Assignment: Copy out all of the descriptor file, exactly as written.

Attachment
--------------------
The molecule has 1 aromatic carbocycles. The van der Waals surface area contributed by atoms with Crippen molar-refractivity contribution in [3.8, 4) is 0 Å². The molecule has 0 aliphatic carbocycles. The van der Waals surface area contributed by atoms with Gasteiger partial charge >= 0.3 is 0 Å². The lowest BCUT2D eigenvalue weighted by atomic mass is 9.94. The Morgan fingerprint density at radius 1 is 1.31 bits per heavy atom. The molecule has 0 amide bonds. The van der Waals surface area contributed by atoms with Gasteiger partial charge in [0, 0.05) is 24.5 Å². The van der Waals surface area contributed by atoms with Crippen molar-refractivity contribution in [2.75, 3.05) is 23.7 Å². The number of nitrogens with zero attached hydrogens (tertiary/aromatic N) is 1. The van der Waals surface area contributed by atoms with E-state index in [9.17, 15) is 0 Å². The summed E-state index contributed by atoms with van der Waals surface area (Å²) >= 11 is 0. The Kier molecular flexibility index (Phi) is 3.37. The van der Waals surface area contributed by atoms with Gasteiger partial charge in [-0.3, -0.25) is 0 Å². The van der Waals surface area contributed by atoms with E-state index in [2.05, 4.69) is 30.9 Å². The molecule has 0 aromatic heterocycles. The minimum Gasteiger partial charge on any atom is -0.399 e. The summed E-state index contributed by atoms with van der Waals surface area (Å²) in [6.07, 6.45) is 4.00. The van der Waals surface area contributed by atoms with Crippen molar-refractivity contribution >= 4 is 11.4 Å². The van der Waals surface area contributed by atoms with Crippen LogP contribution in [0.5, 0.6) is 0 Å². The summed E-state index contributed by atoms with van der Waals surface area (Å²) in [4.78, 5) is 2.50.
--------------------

The molecule has 1 aromatic carbocycles. The van der Waals surface area contributed by atoms with Crippen molar-refractivity contribution in [3.8, 4) is 0 Å². The molecule has 0 aliphatic carbocycles. The van der Waals surface area contributed by atoms with Gasteiger partial charge >= 0.3 is 0 Å². The lowest BCUT2D eigenvalue weighted by atomic mass is 9.94. The Morgan fingerprint density at radius 1 is 1.31 bits per heavy atom. The molecule has 0 amide bonds. The van der Waals surface area contributed by atoms with Gasteiger partial charge in [0, 0.05) is 24.5 Å². The van der Waals surface area contributed by atoms with Crippen molar-refractivity contribution in [2.75, 3.05) is 23.7 Å². The number of nitrogens with zero attached hydrogens (tertiary/aromatic N) is 1. The van der Waals surface area contributed by atoms with E-state index in [9.17, 15) is 0 Å². The summed E-state index contributed by atoms with van der Waals surface area (Å²) >= 11 is 0. The Kier molecular flexibility index (Phi) is 3.37. The van der Waals surface area contributed by atoms with Gasteiger partial charge in [-0.3, -0.25) is 0 Å². The van der Waals surface area contributed by atoms with E-state index in [2.05, 4.69) is 30.9 Å². The molecule has 0 aromatic heterocycles. The minimum Gasteiger partial charge on any atom is -0.399 e. The summed E-state index contributed by atoms with van der Waals surface area (Å²) in [6.07, 6.45) is 4.00. The van der Waals surface area contributed by atoms with Crippen molar-refractivity contribution >= 4 is 11.4 Å². The van der Waals surface area contributed by atoms with Crippen LogP contribution in [0.5, 0.6) is 0 Å². The summed E-state index contributed by atoms with van der Waals surface area (Å²) in [4.78, 5) is 2.50.